The Iron Brigade of the Cumberland at Chickamauga (Part One of Two)

August Willich

Few moments in the life of a historian compare with uncovering fresh primary sources. Fortunately, I have experienced this thrill on numerous occasions. Small rewards for thousands of hours spent squinting at period handwriting in archives and attics across the US and in Europe. Lady Luck has a way of smiling on diligent researchers who put in the work.

Buried in the middle of a bound collection of Civil War era pamphlets at the Newberry Library in Chicago is an anonymous first-hand account of the fighting at Chickamauga. The author chronicled the exploits of the famed Iron Brigade of the Army of the Cumberland. Written just days after the battle, it recounts the trials and triumphs of August Willich’s First Brigade of Richard Johnson’s Second Division in McCook’s XX Corps. Chickamauga witnessed some of Willich’s finest performances as a military commander. Here is the text of the pamphlet:

WILLICH AT CHICKAMAUGA

I am painting a pen picture this mild, sunshiny Sabbath evening, in a quiet, shaded angle in the trenches of Chattanooga.

In imagination let me transport you, my dear friend, as the shades of evening close in, from your easy chair and well lighted room in your peaceful northern home, to this hill which looks down upon the “Gateway of the Mountains,” and I will astonish you when once your eyes take in the bolder outlines of this hazy, slumbering landscape, by whispering that within the circle of these glinting watchfires on your left sleep tens of thousands of Rosecrans’ veterans  ?  the unconquered remnant of our glorious Army of the Cumberland. Scattered fires on yonder dark range of hill to the east, and on your right the fitful lights on the midway slope of Lookout, mark the bivouacs of the enemy. Nay, do not feel uneasy, my friend, we are safe, seated on this green sward, with apparently naught to protect us but the Solingen blade I carry, for fringing yonder plain is a zone of steel and sleepless sentinels, with an inner rim doubly strong, through which no ten thousand of the bravest troops Lee or Bragg ever led can break.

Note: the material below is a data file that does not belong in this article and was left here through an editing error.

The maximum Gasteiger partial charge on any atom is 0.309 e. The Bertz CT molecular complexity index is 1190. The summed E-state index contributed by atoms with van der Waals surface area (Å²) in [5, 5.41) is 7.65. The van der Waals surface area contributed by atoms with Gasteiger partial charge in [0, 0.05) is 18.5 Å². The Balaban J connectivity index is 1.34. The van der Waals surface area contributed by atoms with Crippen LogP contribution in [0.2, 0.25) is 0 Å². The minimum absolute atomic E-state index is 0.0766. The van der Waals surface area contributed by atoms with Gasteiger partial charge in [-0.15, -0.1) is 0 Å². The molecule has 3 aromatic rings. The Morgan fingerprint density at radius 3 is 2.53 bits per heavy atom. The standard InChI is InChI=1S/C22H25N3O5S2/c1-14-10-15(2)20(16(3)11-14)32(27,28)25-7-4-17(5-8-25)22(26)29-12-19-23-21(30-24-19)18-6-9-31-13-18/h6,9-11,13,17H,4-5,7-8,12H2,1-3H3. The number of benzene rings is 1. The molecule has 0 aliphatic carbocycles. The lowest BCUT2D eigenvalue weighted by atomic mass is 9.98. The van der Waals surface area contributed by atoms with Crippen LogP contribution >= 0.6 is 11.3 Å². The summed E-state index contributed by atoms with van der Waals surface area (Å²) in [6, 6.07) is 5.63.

Ah, I see your civilian bravery is restored, by the way your tongue gives out questions about the battle. Well, my eater of soft wheaten bread and sleeper on yielding feathers, give me your quiet attention for an hour, under this glorious September moon, and I will repaint you nearly all the scenes my two good eyes took in at Chickamauga. No men but newspaper writers are Argus-eyed in battle; he is a clear-sighted and rapid-riding General who can keep the movements of a brigade in view.

You say you have heard of Willich’s Brigade. Come with me to Rosecrans’ headquarters on the forenoon of Saturday, an hour before the battle, and I will show you that famous brigade in its fullness and glory. They have stacked arms in the General’s favorite “double column en masse” formation  ?  the 49th Ohio, Major S.F. Gray commanding, on right of first line; 15th Ohio, Lieut. Col. Frank Askew, left of same; 89th Illinois (Railroad,) Lieut. Col. Duncan J. Hall, right of second line; 32nd Indiana, Lieut. Col. Frank Eidlemeyer, left of the same. What a rollicking, talkative, careless, dusty-looking set of boys they seem, as you look at them, loitering, scuffling, whistling and singing under these fine old trees. Their looks may well make you doubt the judgment of “old Rosey,” when he styled them one of the best drilled and disciplined brigades in his army.